Grant goes to ‘meeting people where they are’: $500,000 in state funds will be ‘catalyst’ for helping those in need

How can the community better support those who are arrested and incarcerated so they do not end up in jail again? Local mental healthcare provider Centerstone now has a $500,000 grant to help answer that question and provide services to those who are struggling inside — and outside — jail walls.

Last month it was announced that Centerstone received a $500,000 Community Catalyst grant from the Indiana Family and Social Services Administration’s Division of Mental Health and Addiction. FSSA has committed the funding to Centerstone over the next two and a half years.

It is a onetime funding opportunity to address mental health needs throughout the state. Money will be used to create new positions and start a Brown County ACEs Initiative.

The 10-question Adverse Childhood Experiences, or ACEs, quiz is designed to be given to children before their 18th birthday.

Questions center on such topics as whether the child was abused physically, emotionally or sexually; if their parents divorced; if a household member had gone to prison; if the child felt like a parent was ever too drunk or high to take care of them; and if they felt like they were not taken care of or loved.

Each ‘Yes’ answer is one point. The higher the ACE score, the more likely a child is to experience challenges such as chronic disease and risky behavior, like drug use, in the future, according to the Centers for Disease Control.

An ACEs community coordinator will be funded with this grant and will be tasked with educating the community on ACEs through training and workshops.

Sandy Washburn, a research scholar at Indiana University, will assume that role. She currently works as a grant-funded social-emotional learning coach for Brown County Schools.

“Communicating to the community the long-term health impact in an effort to help people have more understanding, compassion of the issues,” Washburn said of her role.

“The brain is impacted by early childhood adversity, the very structure of the brain and also the architecture of the brain. That is pretty profound.”

For example, there are differences when looking at a healthy 3-year-old brain compared to a 3-year-old who has had extreme neglect and abuses, said Centerstone Adult and Family Services Coordinator Martha Bowman.

“It is smaller and shriveled up. It’s like plum and prune,” she said of a graphic highlighting the differences.

The original ACEs study — completed more than 20 years ago — showed adverse childhood experiences are one of the biggest health issues, Washburn said.

She continued that trauma at an early age can contribute to a variety of illnesses and other health outcomes including heart diseases, depression or anxiety and any kind of inflammatory disease. The hope is to share this knowledge with the community to create a better understanding for why people struggle and need compassion.

The ultimate goal of the initiative is to reduce adverse child experiences and their impacts in the community along with increasing the understanding of ACEs and the long-term effects those experiences have on children.

But a high ACE score does not always mean that a child will experience negative outcomes in life. Positive experiences, or “protective factors,” such as believing their mother and father loved them as a child, can build up their resiliency to adversity, according to the CDC.

One of the biggest protective factors is feeling connected to a community. Centerstone Child and Family Services Manager Mandy Kinnaird said the hope is for Brown County to be a community that wants to support and help people heal who have experienced trauma in their lives.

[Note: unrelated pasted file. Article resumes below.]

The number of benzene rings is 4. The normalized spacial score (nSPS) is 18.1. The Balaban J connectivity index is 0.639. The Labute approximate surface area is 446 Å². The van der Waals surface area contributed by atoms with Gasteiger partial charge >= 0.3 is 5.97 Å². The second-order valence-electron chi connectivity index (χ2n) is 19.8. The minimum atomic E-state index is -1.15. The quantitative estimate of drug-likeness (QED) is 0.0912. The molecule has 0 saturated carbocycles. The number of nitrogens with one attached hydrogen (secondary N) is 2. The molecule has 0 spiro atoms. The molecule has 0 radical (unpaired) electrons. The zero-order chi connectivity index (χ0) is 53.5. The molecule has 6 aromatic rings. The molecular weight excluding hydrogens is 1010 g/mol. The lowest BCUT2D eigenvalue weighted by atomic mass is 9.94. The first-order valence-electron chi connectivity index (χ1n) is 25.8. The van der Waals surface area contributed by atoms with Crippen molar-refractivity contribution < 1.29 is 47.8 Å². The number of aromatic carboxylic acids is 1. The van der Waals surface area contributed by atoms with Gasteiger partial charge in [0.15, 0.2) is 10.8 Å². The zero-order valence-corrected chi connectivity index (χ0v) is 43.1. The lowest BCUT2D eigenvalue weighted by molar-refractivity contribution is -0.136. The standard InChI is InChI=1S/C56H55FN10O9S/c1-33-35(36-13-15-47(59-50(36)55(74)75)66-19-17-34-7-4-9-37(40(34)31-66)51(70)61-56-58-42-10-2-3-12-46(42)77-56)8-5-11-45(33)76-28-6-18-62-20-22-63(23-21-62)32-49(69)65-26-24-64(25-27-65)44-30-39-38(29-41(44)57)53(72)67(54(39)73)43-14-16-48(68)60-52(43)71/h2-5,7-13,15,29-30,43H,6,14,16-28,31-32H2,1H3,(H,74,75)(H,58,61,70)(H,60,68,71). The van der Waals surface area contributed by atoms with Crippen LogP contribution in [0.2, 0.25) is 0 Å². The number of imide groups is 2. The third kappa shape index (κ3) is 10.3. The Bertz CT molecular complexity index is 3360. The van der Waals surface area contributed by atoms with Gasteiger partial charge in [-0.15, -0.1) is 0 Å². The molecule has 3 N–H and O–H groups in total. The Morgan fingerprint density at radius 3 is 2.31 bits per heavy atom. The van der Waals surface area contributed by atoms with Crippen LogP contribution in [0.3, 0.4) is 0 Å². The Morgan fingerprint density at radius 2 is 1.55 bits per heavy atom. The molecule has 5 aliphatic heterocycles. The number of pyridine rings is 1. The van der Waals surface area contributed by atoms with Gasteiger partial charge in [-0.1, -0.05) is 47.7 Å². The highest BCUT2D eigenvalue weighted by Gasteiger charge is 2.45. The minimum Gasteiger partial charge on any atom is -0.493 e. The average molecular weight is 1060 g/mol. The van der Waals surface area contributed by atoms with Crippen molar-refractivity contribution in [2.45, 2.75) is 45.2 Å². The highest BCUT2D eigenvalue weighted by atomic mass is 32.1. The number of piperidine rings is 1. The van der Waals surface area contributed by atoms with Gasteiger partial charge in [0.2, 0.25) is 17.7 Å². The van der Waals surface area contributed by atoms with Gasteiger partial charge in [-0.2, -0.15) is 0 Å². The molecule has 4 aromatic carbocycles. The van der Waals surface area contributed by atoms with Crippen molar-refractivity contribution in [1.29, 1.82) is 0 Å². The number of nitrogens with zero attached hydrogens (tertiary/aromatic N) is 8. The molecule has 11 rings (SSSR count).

“Recognize the impact of ACEs and as a community come together and identify what we can do to support our kids, our families, our people in active use, our people in recovery, all of it,” she said.

Filling in gaps

When Melissa Rittenhouse worked as a police officer she noticed gaps in services when responding to calls or arresting someone. Now Rittenhouse will work to bridge those gaps as the new ACEs outreach family support specialist.

Rittenhouse will serve in that role part-time alongside Casey Stover, working directly with referred children and families. The new position will also be covered by this grant funding. Rittenhouse said their role will be to help bridge gaps in the community with organizations and do follow-up on Washburn’s ACEs training to make sure people are connected with resources.

“We can connect with families of those incarcerated. One question of the ACEs is ‘Did you have a parent who was incarcerated?’ If we can go in and start working on protective factors there then hopefully it will prevent further trauma and difficulties later on,” said Rittenhouse.

“I would witness that as an officer too. You would go and arrest someone from a home where there are children and a wife. Now you have taken away their financial support, they lose their insurance and it compounds on that family not to mention any costs associated with court.”

That is where the ACEs outreach family support specialist could step in if referred by law enforcement or another agency or community member.

Melissa Tatman works as the jail services coordinator in the Brown County jail and is already seeing evidence where an outreach family support specialist could help the community.

“I’ve been meeting with an inmate. … He associated law enforcement with the evil people who took his dad from him. His dad was incarcerated. He spent 20 years of his adult life rebelling against law enforcement because of that. He just came to the realization they are not the enemy and that is part of where it got off course,” she said.

A criminal justice liaison position through Centerstone will be funded with this grant and that person will be tasked with integrating treatment and recovery supports in the local criminal justice system. Melanie Thevenow will fill that role, working directly with the local jail, court and law enforcement to facilitate services for people with “serious mental illness, substance use disorders or co-occurring disorders who are incarcerated or at risk of incarceration,” the grant application states.

Thevenow currently works as a recovery coach with Centerstone.